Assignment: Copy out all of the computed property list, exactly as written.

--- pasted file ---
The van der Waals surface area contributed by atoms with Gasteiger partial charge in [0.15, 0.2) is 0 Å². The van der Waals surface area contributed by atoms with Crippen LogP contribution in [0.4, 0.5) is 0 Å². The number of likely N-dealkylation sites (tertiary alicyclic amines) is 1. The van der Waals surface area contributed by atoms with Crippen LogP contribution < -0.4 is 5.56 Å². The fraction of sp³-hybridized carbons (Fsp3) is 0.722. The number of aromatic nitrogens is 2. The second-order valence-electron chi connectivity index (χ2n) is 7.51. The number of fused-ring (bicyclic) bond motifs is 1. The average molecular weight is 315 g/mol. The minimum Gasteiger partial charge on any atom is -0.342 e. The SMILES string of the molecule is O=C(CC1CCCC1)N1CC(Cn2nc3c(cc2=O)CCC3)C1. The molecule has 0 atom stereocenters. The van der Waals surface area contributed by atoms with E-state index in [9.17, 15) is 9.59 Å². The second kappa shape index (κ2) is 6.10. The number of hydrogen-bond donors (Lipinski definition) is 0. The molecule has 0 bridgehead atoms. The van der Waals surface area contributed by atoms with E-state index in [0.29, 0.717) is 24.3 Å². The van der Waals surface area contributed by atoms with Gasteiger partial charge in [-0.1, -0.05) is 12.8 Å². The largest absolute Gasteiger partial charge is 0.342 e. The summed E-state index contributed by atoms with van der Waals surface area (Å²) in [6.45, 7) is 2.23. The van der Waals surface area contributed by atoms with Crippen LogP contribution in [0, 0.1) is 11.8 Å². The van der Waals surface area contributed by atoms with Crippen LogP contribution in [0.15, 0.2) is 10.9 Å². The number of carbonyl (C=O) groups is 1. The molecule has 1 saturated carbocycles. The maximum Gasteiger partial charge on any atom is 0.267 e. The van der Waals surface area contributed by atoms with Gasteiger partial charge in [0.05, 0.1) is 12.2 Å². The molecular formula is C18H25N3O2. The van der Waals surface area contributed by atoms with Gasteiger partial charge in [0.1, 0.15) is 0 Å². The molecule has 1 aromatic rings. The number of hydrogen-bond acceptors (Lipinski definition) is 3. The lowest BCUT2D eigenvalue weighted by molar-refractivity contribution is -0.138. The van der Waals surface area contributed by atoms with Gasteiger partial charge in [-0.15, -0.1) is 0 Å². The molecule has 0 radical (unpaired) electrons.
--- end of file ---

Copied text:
The van der Waals surface area contributed by atoms with Gasteiger partial charge in [0.15, 0.2) is 0 Å². The van der Waals surface area contributed by atoms with Crippen LogP contribution in [0.4, 0.5) is 0 Å². The number of likely N-dealkylation sites (tertiary alicyclic amines) is 1. The van der Waals surface area contributed by atoms with Crippen LogP contribution < -0.4 is 5.56 Å². The fraction of sp³-hybridized carbons (Fsp3) is 0.722. The number of aromatic nitrogens is 2. The second-order valence-electron chi connectivity index (χ2n) is 7.51. The number of fused-ring (bicyclic) bond motifs is 1. The average molecular weight is 315 g/mol. The minimum Gasteiger partial charge on any atom is -0.342 e. The SMILES string of the molecule is O=C(CC1CCCC1)N1CC(Cn2nc3c(cc2=O)CCC3)C1. The molecule has 0 atom stereocenters. The van der Waals surface area contributed by atoms with E-state index in [9.17, 15) is 9.59 Å². The second kappa shape index (κ2) is 6.10. The number of hydrogen-bond donors (Lipinski definition) is 0. The molecule has 0 bridgehead atoms. The van der Waals surface area contributed by atoms with E-state index in [0.29, 0.717) is 24.3 Å². The van der Waals surface area contributed by atoms with Gasteiger partial charge in [-0.1, -0.05) is 12.8 Å². The largest absolute Gasteiger partial charge is 0.342 e. The summed E-state index contributed by atoms with van der Waals surface area (Å²) in [6.45, 7) is 2.23. The van der Waals surface area contributed by atoms with Crippen LogP contribution in [0, 0.1) is 11.8 Å². The van der Waals surface area contributed by atoms with Crippen LogP contribution in [0.15, 0.2) is 10.9 Å². The number of carbonyl (C=O) groups is 1. The molecule has 1 saturated carbocycles. The maximum Gasteiger partial charge on any atom is 0.267 e. The van der Waals surface area contributed by atoms with Gasteiger partial charge in [0.05, 0.1) is 12.2 Å². The molecular formula is C18H25N3O2. The van der Waals surface area contributed by atoms with Gasteiger partial charge in [0.1, 0.15) is 0 Å². The molecule has 1 aromatic rings. The number of hydrogen-bond acceptors (Lipinski definition) is 3. The lowest BCUT2D eigenvalue weighted by molar-refractivity contribution is -0.138. The van der Waals surface area contributed by atoms with Gasteiger partial charge in [-0.15, -0.1) is 0 Å². The molecule has 0 radical (unpaired) electrons.